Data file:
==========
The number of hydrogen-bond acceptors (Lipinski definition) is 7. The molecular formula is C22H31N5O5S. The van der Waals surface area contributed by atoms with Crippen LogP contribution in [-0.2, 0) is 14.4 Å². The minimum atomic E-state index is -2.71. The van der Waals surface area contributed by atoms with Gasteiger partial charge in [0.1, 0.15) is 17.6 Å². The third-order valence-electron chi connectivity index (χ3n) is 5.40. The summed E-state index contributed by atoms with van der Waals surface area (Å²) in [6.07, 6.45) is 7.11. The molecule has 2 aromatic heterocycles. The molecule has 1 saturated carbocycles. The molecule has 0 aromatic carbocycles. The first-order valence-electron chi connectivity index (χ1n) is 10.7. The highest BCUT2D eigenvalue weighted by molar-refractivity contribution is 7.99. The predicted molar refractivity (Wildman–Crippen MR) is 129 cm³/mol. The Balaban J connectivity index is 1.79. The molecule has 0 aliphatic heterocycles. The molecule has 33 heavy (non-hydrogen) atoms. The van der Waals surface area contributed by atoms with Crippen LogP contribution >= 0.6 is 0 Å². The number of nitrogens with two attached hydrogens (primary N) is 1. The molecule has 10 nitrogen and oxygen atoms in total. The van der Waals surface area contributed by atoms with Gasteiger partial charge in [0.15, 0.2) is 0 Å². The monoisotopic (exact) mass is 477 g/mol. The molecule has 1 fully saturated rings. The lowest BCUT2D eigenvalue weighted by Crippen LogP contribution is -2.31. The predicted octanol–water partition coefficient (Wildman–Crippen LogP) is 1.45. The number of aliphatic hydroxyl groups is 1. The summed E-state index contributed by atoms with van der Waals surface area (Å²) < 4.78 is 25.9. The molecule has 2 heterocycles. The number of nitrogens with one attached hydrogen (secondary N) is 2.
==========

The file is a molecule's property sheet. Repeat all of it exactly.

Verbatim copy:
The number of hydrogen-bond acceptors (Lipinski definition) is 7. The molecular formula is C22H31N5O5S. The van der Waals surface area contributed by atoms with Crippen LogP contribution in [-0.2, 0) is 14.4 Å². The minimum atomic E-state index is -2.71. The van der Waals surface area contributed by atoms with Gasteiger partial charge in [0.1, 0.15) is 17.6 Å². The third-order valence-electron chi connectivity index (χ3n) is 5.40. The summed E-state index contributed by atoms with van der Waals surface area (Å²) in [6.07, 6.45) is 7.11. The molecule has 2 aromatic heterocycles. The molecule has 1 saturated carbocycles. The molecule has 0 aromatic carbocycles. The first-order valence-electron chi connectivity index (χ1n) is 10.7. The highest BCUT2D eigenvalue weighted by molar-refractivity contribution is 7.99. The predicted molar refractivity (Wildman–Crippen MR) is 129 cm³/mol. The Balaban J connectivity index is 1.79. The molecule has 0 aliphatic heterocycles. The molecule has 33 heavy (non-hydrogen) atoms. The van der Waals surface area contributed by atoms with Crippen LogP contribution >= 0.6 is 0 Å². The number of nitrogens with two attached hydrogens (primary N) is 1. The molecule has 10 nitrogen and oxygen atoms in total. The van der Waals surface area contributed by atoms with Gasteiger partial charge in [0.15, 0.2) is 0 Å². The monoisotopic (exact) mass is 477 g/mol. The molecule has 1 fully saturated rings. The lowest BCUT2D eigenvalue weighted by Crippen LogP contribution is -2.31. The predicted octanol–water partition coefficient (Wildman–Crippen LogP) is 1.45. The number of aliphatic hydroxyl groups is 1. The summed E-state index contributed by atoms with van der Waals surface area (Å²) < 4.78 is 25.9. The molecule has 2 heterocycles. The number of nitrogens with one attached hydrogen (secondary N) is 2.